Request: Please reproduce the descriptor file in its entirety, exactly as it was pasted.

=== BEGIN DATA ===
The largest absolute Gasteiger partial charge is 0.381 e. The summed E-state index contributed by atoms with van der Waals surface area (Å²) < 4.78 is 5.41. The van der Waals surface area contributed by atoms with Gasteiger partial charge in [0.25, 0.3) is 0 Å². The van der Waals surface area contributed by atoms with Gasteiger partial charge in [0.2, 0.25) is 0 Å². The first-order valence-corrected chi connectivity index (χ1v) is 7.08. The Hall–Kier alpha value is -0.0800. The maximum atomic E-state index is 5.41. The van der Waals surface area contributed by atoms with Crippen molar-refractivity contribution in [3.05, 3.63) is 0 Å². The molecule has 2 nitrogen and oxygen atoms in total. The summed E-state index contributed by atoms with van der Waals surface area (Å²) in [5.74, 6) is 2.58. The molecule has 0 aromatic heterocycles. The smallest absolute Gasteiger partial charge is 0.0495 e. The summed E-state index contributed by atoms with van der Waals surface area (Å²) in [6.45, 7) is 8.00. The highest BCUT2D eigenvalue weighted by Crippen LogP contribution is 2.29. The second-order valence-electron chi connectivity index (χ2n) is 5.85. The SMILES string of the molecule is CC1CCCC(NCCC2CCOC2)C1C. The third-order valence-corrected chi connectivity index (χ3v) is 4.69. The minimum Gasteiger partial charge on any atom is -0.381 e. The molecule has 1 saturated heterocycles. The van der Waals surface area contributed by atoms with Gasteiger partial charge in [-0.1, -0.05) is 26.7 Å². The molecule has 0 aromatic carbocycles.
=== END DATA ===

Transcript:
The largest absolute Gasteiger partial charge is 0.381 e. The summed E-state index contributed by atoms with van der Waals surface area (Å²) < 4.78 is 5.41. The van der Waals surface area contributed by atoms with Gasteiger partial charge in [0.25, 0.3) is 0 Å². The van der Waals surface area contributed by atoms with Gasteiger partial charge in [0.2, 0.25) is 0 Å². The first-order valence-corrected chi connectivity index (χ1v) is 7.08. The Hall–Kier alpha value is -0.0800. The maximum atomic E-state index is 5.41. The van der Waals surface area contributed by atoms with Crippen molar-refractivity contribution in [3.05, 3.63) is 0 Å². The molecule has 2 nitrogen and oxygen atoms in total. The summed E-state index contributed by atoms with van der Waals surface area (Å²) in [5.74, 6) is 2.58. The molecule has 0 aromatic heterocycles. The smallest absolute Gasteiger partial charge is 0.0495 e. The summed E-state index contributed by atoms with van der Waals surface area (Å²) in [6.45, 7) is 8.00. The highest BCUT2D eigenvalue weighted by Crippen LogP contribution is 2.29. The second-order valence-electron chi connectivity index (χ2n) is 5.85. The SMILES string of the molecule is CC1CCCC(NCCC2CCOC2)C1C. The third-order valence-corrected chi connectivity index (χ3v) is 4.69. The minimum Gasteiger partial charge on any atom is -0.381 e. The molecule has 1 saturated heterocycles. The van der Waals surface area contributed by atoms with Gasteiger partial charge in [-0.1, -0.05) is 26.7 Å². The molecule has 0 aromatic carbocycles.